Buffalo Terastation III
The paranoid user’s Nas of choice
Review Heading Buffalo’s Terastation range of Nas boxes, the new Terastation III is aimed at demanding users and businesses. It certainly feels heavy duty, weighing in at 6.3kg with a locking door to secure its drive bays.
Secure storage: Buffalo's Terastation III
A greyscale LCD on the front reveals a variety of information including disk status, usage, Raid type, Ethernet speeds and host IP address – you can even configure what is displayed using the browser-based control panel. This monitoring feature, together with the two Lan ports round the back, suggest a Nas box intended for serious users.
We tested the entry 2TB model which, like all other Terastation IIIs, comes with four hard drives. In this instance, four 500GB WD Caviar Blue drives. That seems wasteful when you could fit two 1TB drives or even a single 2TB drive, leaving empty bays for future upgrades and keeping energy consumption down. However, hard drives fail. And at a rate of 2-4 per cent per year according to a 2006 Carnegie Mellon University study, with even more drives going to the grave after five years. Reason enough to opt for a Nas with multiple drives.
Indeed, even the most paranoid user will be satisfied with the Terastation III’s backup features. Configured in Raid 10, you get a 1TB capacity on the 2TB model. With this setup, two drives can fail and still no data loss. More measured users will opt for Raid 5, which is the Terastation III factory default. In Raid 5, you lose the capacity of one of the drives, but if one drive fails, your data is still safe.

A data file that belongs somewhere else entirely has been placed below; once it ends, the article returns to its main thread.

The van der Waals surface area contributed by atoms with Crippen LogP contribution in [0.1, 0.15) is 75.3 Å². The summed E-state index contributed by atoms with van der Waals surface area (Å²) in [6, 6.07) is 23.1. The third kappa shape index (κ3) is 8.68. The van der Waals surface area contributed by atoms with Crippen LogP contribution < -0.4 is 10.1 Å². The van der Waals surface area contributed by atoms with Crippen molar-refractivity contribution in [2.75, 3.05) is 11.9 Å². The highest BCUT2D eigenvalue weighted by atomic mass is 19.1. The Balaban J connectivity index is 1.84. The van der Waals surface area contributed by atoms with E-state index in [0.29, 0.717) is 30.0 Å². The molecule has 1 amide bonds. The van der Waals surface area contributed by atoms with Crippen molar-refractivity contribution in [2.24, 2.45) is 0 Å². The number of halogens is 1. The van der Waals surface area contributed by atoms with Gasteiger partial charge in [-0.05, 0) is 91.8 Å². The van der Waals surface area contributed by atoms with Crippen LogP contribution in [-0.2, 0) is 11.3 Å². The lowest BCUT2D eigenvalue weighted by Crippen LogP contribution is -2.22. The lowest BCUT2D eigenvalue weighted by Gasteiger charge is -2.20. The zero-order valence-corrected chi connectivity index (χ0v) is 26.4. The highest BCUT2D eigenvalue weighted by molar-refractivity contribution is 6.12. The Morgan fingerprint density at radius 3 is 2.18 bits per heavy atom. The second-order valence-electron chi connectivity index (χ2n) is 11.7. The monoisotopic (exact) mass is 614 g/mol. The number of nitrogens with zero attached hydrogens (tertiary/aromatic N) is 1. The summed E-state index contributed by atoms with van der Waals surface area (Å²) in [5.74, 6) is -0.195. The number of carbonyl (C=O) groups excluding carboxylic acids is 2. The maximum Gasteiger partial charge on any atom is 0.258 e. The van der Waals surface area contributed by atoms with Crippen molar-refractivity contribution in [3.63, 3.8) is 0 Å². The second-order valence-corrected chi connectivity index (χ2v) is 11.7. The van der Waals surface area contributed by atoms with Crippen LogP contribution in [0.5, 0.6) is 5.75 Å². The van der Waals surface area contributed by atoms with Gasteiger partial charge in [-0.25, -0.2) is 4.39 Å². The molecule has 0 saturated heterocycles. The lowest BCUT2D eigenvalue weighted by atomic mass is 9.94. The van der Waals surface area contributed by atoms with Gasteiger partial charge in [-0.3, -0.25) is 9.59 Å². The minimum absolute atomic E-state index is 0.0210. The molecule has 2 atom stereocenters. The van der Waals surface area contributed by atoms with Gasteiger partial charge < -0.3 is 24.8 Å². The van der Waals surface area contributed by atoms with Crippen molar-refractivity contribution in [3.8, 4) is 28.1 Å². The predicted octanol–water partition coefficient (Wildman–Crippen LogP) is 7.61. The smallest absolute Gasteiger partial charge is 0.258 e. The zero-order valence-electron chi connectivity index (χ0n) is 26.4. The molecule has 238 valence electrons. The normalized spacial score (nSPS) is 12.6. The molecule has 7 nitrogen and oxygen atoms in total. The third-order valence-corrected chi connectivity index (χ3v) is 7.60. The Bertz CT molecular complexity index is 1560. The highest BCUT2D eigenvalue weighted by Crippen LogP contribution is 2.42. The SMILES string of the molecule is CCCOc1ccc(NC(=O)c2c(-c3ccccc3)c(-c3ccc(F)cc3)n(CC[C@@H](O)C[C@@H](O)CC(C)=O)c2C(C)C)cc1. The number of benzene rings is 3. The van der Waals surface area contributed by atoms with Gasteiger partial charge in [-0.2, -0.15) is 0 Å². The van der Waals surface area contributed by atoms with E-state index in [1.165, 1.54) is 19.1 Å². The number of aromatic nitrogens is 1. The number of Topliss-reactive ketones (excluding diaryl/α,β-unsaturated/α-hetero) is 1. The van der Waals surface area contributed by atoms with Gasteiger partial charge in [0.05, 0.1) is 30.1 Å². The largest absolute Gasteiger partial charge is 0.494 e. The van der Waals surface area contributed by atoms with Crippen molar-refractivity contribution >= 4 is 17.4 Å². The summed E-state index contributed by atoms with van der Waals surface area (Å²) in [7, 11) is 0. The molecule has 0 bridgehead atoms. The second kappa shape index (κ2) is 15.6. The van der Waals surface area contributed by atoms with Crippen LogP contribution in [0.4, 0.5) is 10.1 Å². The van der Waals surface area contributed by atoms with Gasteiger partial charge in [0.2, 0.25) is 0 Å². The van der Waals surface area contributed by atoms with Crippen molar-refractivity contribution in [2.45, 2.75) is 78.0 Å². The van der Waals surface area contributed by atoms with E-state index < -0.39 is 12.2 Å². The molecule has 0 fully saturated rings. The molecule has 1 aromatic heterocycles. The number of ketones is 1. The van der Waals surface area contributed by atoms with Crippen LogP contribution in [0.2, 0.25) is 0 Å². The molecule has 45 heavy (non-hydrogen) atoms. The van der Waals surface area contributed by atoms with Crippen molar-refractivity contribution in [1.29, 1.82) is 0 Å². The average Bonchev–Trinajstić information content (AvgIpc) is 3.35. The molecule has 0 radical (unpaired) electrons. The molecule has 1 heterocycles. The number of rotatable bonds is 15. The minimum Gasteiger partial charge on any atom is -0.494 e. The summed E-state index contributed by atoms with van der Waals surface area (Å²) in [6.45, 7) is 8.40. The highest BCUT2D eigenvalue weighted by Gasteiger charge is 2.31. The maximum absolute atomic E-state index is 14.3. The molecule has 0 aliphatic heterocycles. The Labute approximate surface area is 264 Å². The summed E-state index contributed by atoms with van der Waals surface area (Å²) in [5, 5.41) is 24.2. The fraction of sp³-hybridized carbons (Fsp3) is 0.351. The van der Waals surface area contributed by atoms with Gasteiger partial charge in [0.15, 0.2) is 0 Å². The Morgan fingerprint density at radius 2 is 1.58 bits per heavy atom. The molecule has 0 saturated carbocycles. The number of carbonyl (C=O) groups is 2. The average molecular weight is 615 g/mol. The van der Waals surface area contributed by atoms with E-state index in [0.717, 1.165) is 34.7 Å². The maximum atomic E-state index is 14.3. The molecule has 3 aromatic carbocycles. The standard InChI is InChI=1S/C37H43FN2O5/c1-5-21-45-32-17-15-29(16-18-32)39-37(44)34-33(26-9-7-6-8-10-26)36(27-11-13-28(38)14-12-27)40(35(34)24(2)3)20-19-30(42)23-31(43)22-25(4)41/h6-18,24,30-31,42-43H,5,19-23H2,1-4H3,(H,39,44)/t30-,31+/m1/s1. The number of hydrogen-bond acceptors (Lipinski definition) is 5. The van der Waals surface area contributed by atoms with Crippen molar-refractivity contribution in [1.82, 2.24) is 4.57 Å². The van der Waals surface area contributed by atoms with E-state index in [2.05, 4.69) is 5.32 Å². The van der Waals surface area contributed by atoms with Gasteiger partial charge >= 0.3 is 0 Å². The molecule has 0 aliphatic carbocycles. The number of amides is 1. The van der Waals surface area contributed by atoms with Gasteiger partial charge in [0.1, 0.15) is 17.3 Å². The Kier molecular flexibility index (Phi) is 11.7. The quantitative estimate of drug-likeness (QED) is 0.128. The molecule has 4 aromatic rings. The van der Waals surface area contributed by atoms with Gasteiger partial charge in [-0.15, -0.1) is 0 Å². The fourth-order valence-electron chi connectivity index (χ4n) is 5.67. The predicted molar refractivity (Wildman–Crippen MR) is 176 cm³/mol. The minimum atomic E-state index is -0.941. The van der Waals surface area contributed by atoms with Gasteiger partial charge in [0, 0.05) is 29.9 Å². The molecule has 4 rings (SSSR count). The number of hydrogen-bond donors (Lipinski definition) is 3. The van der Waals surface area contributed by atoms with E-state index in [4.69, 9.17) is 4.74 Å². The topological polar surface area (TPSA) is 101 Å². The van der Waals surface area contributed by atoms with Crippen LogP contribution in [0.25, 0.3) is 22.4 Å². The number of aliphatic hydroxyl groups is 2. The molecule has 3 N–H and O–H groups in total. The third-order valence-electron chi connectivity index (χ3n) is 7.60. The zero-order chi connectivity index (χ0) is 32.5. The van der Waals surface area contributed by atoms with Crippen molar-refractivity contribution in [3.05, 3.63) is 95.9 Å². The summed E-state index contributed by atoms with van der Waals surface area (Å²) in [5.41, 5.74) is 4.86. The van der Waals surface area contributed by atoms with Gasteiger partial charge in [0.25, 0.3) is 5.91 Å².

Internal drives can be swapped out without even turning the Terastation III off and external hard drives, as well as printers, can be added using the two rear USB ports – surprisingly, an eSata port is absent. Unlike many other Nas drives, there’s an option to share media on USB drives with NTFS and Fat32 drives being accessible without reformatting.
Two Lan ports and USB, but no eSata
Buffalo has included a rich range of applications on CD to supplement the Terastation’s own embedded software. PC backup is handled by Memeo AutoBackup, while Mac users can opt for Memeo or Mac OS X’s Time Machine. An application to find and configure the Nas drive, called NasNavigator2, is also included.
Is it still flawed?
The TS2's were fundamentally flawed in that they striped their own operating system to the drives. So if a drive failed then you needed to boot back into "safe mode" sans any patches you needed to get it to work on your network. Ive had *nothing* but trouble from our TS2 having corrupted OS following power outages (the drive have never failed) as you cannot get them to work properly on UPS's.
Personally I would go for a dedicated PC with linux software RAID on it (as a previous poster suggested) as they are far more flexible in a small office environment. If you are a home user then spend your money on a far cheaper raidsonic unit.
Its a NAS for schoolgirls....
The old 7 bay CD jukebox enclosure in which I intend to build my NAS weighs 14kg sans drives....pretty sure its bullet-proof.
What I wanna know....
So, does this latest Buffalo product have the same annoying file name/path length restriction as earlier products?